George Washington Papers

To George Washington from Richard Peters, 18 October 1780

War Office Octr 18th 1780


When Capt. Joel was committed to our Charge we thought it proper to examine him & among a Variety of Matter of an unimportant Nature he informed us of there being a Major General in the Sevice of America who was in British Pay. As we conceived this to be a Tale calculated to magnify his Importance or to extract Money from the public we contented ourselves with mentioning the Circumstance to several Members of Congress who did not think it worth regarding as it was not to be supposed that did such a Thing exist it could have come to the Knowledge of a Person so insignificant as Capt. Joel. When General Arnold’s Treason was developed it was supposed that Capt. Joel would give himself Credit for having given the necessary Hints previous to the actual Discovery. But on being interrogated after Arnold’s Villainy appeared he said it was another Major General & on our further & pressing Enquiry he gave up the Name of the General who he said was Major General Howe & alleged that he heard his Name mentioned as a Friend to the British Cause at Col. Fanning’s Table. He farther informed that [          ] a Commissary or Forage Master suffered himself frequently to be taken Prisoner by the British & acted as an Emissary under their Directions & that he had mentioned the Matter so far as related to himself to Genll Howe—Whatever may be thought of the Weight of the Information we concieve it our Duty to write to your Excellency on the Subject that being possessed of the whole Affair you may take such Measures as you shall deem proper. We have endeavored to get the Information in Writing from Capt. Joel but have not been able to obtain it. Mr Joel’s Character has not appeared in a favourable Point of View in the Instances falling under our Notice—He appears to be of quick Parts, daring, unprincipled & so intemperately loquacious that he talks in all Companies about his Affairs & particularly mentions the Information he has given the Board concealing however the Name of the General. We shall be happy to hear speedily from your Excellency on the Subject that if it is deemed necessary Mr Joel may be farther examined or secured as an Evidence in the Matter which will be kept secret so far as depends upon us until you are pleased to order otherwise. We have the Honour to be with the highest Respect & Esteem your very obed. Servants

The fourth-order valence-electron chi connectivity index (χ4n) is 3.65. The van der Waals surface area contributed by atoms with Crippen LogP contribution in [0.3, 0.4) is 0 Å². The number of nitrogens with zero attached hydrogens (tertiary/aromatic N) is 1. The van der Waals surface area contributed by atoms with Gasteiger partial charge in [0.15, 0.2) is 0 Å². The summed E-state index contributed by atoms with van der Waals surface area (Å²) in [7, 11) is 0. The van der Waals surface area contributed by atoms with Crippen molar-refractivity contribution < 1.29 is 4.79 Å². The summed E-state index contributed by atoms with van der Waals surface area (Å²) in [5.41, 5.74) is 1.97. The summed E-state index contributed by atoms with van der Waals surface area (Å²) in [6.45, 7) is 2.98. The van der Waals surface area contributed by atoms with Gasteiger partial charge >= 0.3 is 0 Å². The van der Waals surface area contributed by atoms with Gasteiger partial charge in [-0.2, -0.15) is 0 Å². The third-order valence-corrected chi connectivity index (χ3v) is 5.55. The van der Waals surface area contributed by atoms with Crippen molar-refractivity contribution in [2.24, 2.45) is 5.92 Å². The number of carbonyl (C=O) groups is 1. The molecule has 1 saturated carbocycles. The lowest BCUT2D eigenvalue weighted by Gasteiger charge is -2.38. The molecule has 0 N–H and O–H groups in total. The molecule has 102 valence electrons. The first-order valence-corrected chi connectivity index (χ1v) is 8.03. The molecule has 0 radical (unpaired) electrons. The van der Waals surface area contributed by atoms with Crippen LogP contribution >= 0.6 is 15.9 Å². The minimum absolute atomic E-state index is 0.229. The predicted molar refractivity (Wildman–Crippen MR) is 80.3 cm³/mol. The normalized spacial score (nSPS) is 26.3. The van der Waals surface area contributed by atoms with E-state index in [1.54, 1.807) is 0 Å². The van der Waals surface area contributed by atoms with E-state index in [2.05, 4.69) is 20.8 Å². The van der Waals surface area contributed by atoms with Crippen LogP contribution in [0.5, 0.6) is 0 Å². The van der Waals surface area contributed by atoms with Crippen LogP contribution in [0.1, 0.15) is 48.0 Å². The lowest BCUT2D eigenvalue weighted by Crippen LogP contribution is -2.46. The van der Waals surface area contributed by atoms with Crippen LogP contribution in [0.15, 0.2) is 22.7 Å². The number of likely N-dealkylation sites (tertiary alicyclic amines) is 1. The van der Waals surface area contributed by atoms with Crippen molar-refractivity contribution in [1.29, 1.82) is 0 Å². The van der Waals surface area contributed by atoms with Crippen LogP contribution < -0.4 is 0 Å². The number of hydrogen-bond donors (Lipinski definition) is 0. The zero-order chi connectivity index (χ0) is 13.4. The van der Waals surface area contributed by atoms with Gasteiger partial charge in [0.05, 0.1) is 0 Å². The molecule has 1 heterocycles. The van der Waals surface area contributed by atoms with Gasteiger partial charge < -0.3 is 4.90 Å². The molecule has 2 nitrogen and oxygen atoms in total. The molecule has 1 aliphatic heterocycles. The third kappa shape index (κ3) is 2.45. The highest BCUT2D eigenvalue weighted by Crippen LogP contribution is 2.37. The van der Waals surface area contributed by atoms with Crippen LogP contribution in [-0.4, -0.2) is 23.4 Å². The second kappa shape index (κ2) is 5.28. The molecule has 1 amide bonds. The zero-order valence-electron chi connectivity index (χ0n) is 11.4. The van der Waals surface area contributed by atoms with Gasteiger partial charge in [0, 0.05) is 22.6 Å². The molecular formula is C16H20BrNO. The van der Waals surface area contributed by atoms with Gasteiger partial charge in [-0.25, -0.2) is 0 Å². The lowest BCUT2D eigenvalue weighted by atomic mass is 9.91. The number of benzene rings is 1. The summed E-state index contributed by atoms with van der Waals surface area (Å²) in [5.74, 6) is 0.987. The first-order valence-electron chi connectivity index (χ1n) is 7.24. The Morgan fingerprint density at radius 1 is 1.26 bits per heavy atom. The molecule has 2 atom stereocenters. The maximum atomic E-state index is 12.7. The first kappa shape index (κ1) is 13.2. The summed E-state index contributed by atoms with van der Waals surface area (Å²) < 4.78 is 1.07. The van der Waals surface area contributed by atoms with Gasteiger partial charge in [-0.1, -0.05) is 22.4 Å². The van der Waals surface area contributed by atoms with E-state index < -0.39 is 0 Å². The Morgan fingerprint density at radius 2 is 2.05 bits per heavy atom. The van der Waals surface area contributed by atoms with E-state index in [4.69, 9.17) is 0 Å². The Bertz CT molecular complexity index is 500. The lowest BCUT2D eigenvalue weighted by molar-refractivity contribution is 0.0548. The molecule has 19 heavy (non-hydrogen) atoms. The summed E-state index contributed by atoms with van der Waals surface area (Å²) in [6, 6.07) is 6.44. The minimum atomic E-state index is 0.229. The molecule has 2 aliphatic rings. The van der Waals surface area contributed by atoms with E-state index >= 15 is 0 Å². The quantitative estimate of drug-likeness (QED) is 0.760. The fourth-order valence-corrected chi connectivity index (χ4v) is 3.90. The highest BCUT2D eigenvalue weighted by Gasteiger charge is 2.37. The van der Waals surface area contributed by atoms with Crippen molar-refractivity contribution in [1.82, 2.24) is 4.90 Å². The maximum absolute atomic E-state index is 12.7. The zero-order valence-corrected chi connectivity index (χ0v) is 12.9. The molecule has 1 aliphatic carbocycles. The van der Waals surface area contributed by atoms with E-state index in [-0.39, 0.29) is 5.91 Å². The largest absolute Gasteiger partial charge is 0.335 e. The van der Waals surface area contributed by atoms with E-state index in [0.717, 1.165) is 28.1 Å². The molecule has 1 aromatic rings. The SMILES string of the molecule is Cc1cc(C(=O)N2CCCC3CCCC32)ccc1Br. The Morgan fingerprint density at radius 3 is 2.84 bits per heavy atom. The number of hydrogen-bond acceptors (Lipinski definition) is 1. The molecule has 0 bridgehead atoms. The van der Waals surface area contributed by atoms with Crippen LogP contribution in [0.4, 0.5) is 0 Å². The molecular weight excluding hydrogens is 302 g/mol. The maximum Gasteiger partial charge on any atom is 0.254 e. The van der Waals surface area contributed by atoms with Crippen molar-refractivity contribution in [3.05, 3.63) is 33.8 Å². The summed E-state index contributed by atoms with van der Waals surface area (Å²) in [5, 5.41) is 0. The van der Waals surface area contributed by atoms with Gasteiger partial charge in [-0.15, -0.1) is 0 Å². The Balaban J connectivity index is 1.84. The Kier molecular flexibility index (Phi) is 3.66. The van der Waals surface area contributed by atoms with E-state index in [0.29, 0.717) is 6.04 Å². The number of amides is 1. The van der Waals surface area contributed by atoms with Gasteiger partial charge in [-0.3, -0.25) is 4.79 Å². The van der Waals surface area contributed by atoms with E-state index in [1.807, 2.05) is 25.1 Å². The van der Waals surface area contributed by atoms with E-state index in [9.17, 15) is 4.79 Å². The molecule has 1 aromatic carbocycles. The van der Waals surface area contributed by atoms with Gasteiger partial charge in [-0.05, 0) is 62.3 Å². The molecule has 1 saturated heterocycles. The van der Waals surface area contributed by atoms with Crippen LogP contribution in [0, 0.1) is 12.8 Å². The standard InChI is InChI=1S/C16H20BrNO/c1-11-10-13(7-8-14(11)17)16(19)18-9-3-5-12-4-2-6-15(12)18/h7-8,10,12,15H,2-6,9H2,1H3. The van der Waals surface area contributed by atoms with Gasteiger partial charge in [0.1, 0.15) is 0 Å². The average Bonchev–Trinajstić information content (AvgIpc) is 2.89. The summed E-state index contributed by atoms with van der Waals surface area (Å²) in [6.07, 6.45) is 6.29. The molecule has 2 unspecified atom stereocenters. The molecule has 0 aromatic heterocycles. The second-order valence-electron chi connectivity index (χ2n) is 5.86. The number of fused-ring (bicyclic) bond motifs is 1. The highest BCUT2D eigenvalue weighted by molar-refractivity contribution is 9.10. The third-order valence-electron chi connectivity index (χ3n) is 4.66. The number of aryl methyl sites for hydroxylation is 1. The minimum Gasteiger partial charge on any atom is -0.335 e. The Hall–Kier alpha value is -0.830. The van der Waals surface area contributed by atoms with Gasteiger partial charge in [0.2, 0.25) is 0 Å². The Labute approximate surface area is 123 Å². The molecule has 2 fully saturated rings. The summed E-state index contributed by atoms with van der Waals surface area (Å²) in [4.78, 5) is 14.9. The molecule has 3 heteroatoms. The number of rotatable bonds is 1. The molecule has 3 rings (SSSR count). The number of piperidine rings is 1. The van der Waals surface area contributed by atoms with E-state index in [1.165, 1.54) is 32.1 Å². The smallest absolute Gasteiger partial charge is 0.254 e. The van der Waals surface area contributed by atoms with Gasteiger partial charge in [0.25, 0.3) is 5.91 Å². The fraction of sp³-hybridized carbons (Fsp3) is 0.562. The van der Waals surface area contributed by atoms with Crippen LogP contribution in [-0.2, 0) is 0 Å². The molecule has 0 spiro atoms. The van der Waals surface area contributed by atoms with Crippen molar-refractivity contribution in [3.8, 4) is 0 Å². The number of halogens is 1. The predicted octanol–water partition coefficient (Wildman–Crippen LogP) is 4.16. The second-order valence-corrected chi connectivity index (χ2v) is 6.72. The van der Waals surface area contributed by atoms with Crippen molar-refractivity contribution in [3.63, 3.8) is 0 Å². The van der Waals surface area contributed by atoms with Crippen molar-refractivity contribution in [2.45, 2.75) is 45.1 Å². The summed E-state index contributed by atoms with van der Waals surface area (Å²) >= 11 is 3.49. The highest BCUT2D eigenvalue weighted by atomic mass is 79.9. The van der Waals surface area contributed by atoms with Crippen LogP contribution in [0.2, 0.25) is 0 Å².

Richard Peters

By order in Behalf of the Board

P.S. Since writing the above Mr Joel has been farther interrogated by a Member of the Board & he says that he heard Col. Fanning tell W. Smith Esq. in New York that he (Col. Fanning) had sent out an American Commissary who suffered himself to be captivated frequently by the British with a Letter to Major Genl Howe & that he (Col. F.) had no Doubt of his complying with the Terms of it as more splendid Advantages were offered him than any he could obtain in the American Service Mr Joel farther said that he communicated this Conversation to Genl Howe who informed Thos Smith (Bror of W. Smith) then present thereof. Upon being pressed to give his Information in Writing he at first evaded and finally refused it as he said he would not become an Accuser; but promised to leave it sealed up for the Board when he went to Sea which he expected would be in a short time.

DLC: Papers of George Washington.

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